95th ESA Annual Meeting (August 1 -- 6, 2010)

OOS 56-7 - Responses of native and invasive plants to canopy gaps caused by emerald ash borer-induced ash mortality

Friday, August 6, 2010: 10:10 AM
317-318, David L Lawrence Convention Center
Wendy S. Klooster, Entomology, The Ohio State University, Columbus, OH, Kathleen S. Knight, Northern Research Station, USDA Forest Service, Delaware, OH, Catherine P. Herms, Horticulture and Crop Science, Ohio State University/ OARDC, Wooster, OH, Daniel A. Herms, Department of Entomology, The Ohio State University / OARDC, Wooster, OH and John Cardina, Horticulture and Crop Science, The Ohio State University/ OARDC, Wooster, OH

The combined impact of exotic forest insect pests and nonnative invasive plants may drastically alter the trajectory of forest succession. Emerald ash borer (EAB; Agrilus planipennis) has already killed thousands of ash (Fraxinus spp) trees throughout the eastern United States, resulting in canopy gaps and altered microenvironments. Furthermore, many nonnative invasive plant species have been accidentally or intentionally introduced and are already present within the affected forests. There is limited information available to help predict how invasive plants will respond to EAB-induced forest gaps and whether they will respond differently than native species. We are quantifying the changes in forest community composition in relation to canopy openness in sites with near 100% ash mortality. Plots were established in seven state or metro parks within the Huron River watershed in southeast Michigan that have extensive public forests. Since 2008, we have characterized the frequency and abundance of understory native and invasive woody plant species. In addition, we have established native-invasive plant pairs to monitor and compare their individual relative growth rates. Hemispherical photographs are also being taken in each plot to quantify light levels in relation to canopy gaps and correlate with plant data.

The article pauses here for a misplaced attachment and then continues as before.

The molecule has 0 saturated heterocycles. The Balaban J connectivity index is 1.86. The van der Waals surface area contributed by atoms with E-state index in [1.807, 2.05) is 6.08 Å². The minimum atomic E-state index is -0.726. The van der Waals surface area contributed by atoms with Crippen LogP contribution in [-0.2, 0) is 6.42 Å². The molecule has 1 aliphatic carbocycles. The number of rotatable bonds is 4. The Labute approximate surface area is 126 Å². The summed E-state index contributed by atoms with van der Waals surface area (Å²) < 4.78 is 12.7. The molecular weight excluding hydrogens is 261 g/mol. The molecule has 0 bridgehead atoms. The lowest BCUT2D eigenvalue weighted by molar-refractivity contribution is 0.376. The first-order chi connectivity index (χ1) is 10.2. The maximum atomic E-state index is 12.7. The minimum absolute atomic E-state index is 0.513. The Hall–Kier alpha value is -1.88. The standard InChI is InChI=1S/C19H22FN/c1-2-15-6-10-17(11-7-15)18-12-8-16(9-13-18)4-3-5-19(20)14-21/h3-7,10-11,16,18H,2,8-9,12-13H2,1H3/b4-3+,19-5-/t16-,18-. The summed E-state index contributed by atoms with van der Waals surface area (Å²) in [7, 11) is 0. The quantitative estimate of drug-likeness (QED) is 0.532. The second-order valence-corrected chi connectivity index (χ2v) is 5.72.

In quadrat surveys (four 4-m2 quadrats per plot) of the seedling layer, we detected at least one invasive plant species in 71 out of the total 129 plots. Fraxinus was by far the most abundant species encountered, while Rhamnus cathartica, Celastrus orbiculatus, and R. frangula were the most abundant invasive species. In shrub layer surveys, Lindera benzoin, Hamamelis virginiana and Zanthoxylum americanum were the most abundant species overall. The most abundant invasive shrub species were Elaeagnus umbellata, C. orbiculatus, and Lonicera maackii. The most abundant understory tree species were Fraxinus spp, Carpinus caroliniana and Acer saccharum. In 2008, we evaluated 480 native-invasive pairs throughout all seven parks; after one growing season, we saw no clear trends in relative growth rate of invasive plants compared to paired native plants. An additional 150 pairs were established in 2009, and data will be collected on all pairs for two more growing seasons. Canopy openness values from hemispherical photographs taken at plot centers in 2008 ranged between 3.4% and 25.2%; canopy openness ranges also varied according to the hydrological classification of the site (hydric, mesic, or xeric). Hemispherical photographs taken in 2009 are currently being analyzed.